An agricultural tenancy is any arrangement giving someone who is not the owner of a farm the right to use the farm for agricultural purposes. In some instances they may also live on the farm.
Where the predominant use of a property is for the purpose of agriculture the Agricultural Tenancies Act 1990 applies to the tenancy. The Residential Tenancies Act 2010 does not apply to such tenancies.
Agricultural tenancy laws only apply to farms that are:
Agricultural tenancies can be used for grazing, dairying, pig farming, poultry farming, viticulture, orcharding, bee-keeping, horticulture, growing of vegetables or other crops of any kind, forestry, or any combination of these activities.
Agricultural tenancies can involve:
The basis of a sharefarming agreement is the owner supplying the land and assets, but often not the machinery. The sharefarmer provides the labour, expertise, fertiliser if necessary, the machinery and the marketing.
The appeal in this type of agreement is that the owner of the land benefits from receiving income for no work. If the season or prices are bad, the share farmer as well as the owner will suffer a reduction in income.
Generally the term of a sharefarming agreement is at least 1 year and often longer, but it is possible to have a shorter term agreement such as a hay-making arrangement.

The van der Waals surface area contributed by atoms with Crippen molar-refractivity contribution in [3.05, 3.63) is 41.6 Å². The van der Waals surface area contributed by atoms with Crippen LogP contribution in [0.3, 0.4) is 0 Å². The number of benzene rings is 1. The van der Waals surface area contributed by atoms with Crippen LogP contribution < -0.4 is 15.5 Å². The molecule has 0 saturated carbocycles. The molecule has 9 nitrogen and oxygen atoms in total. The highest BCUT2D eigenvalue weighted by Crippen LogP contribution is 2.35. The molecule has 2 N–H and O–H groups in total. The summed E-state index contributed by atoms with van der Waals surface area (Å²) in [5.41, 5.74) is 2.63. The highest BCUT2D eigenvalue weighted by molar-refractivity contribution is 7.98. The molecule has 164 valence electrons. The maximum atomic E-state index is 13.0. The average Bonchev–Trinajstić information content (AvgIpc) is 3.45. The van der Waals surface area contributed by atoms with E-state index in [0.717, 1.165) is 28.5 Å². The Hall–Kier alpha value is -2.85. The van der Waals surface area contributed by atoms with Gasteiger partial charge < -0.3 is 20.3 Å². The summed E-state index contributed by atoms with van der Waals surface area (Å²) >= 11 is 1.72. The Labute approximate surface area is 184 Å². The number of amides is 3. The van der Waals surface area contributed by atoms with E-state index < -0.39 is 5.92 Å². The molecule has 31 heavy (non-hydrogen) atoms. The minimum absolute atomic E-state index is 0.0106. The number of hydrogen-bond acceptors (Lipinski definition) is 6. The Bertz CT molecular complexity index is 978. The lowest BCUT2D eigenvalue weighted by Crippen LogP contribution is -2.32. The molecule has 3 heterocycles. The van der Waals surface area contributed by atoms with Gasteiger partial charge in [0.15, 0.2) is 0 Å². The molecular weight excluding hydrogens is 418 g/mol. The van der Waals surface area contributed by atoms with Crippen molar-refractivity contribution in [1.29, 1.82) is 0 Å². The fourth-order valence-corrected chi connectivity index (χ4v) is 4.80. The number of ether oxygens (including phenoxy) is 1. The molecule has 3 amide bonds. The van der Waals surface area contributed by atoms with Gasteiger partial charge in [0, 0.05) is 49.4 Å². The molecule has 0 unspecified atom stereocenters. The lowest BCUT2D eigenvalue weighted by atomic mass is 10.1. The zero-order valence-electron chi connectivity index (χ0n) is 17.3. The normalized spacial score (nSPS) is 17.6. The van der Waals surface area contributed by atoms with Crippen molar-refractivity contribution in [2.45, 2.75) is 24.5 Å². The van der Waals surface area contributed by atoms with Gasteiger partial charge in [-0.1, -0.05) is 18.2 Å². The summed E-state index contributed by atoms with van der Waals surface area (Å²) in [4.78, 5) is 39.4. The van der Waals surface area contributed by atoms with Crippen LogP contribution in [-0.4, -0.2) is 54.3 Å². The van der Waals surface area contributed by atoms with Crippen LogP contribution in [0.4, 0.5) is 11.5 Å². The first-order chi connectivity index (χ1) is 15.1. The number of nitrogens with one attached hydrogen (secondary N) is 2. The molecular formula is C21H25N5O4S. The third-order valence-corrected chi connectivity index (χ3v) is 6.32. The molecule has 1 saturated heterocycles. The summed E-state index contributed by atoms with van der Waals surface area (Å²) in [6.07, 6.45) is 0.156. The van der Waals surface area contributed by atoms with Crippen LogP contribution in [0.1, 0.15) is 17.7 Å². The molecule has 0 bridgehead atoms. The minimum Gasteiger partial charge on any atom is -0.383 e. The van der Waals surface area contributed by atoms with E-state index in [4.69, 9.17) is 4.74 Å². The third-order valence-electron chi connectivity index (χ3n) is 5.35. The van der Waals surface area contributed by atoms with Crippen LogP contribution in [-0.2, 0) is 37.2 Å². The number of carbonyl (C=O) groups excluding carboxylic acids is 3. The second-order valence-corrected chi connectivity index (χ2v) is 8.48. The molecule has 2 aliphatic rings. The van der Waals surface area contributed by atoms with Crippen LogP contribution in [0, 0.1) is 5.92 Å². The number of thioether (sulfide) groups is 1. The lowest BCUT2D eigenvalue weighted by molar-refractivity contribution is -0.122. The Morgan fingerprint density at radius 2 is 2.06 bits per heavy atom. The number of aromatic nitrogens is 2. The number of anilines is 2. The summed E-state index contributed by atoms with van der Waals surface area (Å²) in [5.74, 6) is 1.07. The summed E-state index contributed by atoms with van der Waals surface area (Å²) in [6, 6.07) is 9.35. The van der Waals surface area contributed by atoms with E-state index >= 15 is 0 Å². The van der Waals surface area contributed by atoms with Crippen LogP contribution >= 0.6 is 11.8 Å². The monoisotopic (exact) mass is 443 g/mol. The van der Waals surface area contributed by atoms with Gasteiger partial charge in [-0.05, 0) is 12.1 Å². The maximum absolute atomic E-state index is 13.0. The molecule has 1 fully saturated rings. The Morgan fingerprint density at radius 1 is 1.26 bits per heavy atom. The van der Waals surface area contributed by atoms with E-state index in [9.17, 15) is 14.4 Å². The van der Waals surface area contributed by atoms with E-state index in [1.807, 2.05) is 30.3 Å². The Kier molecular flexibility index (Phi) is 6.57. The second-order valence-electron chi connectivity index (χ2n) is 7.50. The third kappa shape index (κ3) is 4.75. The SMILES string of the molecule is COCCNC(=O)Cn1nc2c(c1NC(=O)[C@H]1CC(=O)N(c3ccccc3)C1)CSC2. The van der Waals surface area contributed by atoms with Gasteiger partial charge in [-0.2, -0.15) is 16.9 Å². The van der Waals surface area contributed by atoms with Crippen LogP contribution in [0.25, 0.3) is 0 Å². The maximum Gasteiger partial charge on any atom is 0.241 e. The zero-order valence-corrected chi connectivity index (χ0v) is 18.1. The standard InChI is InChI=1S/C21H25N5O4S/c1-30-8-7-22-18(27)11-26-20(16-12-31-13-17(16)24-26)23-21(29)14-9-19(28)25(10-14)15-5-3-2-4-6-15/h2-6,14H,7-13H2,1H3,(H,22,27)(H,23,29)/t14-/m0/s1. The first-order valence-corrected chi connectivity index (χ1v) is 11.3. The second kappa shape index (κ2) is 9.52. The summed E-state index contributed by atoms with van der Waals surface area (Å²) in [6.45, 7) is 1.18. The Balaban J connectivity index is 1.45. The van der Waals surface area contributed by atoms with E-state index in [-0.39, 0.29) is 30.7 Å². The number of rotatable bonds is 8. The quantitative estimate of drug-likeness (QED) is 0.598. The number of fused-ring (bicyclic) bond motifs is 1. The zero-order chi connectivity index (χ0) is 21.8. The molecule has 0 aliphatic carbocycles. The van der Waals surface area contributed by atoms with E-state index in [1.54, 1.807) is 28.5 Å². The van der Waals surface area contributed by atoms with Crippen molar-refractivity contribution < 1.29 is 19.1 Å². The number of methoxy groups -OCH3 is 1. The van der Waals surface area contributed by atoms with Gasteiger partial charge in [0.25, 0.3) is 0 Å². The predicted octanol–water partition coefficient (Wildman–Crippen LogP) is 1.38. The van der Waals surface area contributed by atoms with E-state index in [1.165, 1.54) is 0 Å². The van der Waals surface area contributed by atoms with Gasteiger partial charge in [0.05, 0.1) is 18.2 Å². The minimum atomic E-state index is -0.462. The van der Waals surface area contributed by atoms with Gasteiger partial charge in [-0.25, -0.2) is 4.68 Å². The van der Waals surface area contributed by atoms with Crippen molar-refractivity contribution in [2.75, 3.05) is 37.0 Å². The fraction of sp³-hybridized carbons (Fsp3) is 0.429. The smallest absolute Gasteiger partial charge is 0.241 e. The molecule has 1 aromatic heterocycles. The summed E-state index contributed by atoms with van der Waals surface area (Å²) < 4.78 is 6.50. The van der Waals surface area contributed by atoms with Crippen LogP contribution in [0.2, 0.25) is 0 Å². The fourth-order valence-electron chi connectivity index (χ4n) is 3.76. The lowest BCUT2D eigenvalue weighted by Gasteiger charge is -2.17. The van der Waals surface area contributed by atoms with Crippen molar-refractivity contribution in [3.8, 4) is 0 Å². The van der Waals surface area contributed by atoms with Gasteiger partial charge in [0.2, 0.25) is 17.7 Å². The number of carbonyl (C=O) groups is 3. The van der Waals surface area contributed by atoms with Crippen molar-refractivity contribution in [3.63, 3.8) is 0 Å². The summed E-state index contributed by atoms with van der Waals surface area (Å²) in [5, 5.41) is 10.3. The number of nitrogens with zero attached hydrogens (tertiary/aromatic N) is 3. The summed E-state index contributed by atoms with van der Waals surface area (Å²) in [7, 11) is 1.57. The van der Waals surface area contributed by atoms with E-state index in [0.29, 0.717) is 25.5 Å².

Everything in this type of agreement is negotiable, such as the types of bales the hay is made into, the proportion of the crop for each party and whether the share farmer is to stack the bales.
Each type of sharefarming agreement has its strengths and weaknesses and it is important to seek the advice of an experienced professional before signing an agreement.
The Agricultural Tenancies Act sets out the general rights and responsibilities of parties to agricultural tenancies. Knowing your rights and responsibilities can help you to avoid or resolve disputes about a tenancy.
Tenants and land owners have the right to have the terms of the tenancy agreement put into writing. The use of written agreements by tenants and owners is strongly encouraged. This is because the greater clarity and certainty they provide can help prevent disputes arising during the tenancy.
If the parties cannot agree on the terms, either party may apply to the Consumer, Trader and Tenancy Tribunal (the Tribunal) to have the terms of the tenancy determined.
There are situations where a tenant can make improvements to a farm with or without the owner’s consent.
If the owner consents to the improvements, the tenant and land owner can reach agreement about compensation for the tenant. There is a general obligation to pay fair compensation for improvements.
The improvements that a tenant can make without the owner’s consent are listed in Schedule 1 of the Agricultural Tenancies Act, as follows:
The Tribunal can also approve tenants’ improvements if they are determined to be suitable and desirable.
Like tenant improvements, there are situations where the owner can make improvements with or without the tenant’s consent.
If the tenant consents to the improvements, the tenant and land owner can reach agreement about compensation for the owner. The compensation can be fixed by agreement, but a tenant cannot be made to pay an unfair amount.
The owner is only able to make improvements without the tenant’s consent if the Tribunal has determined the improvement to be suitable and desirable in the circumstances.
Both tenants and owners can be eligible for compensation.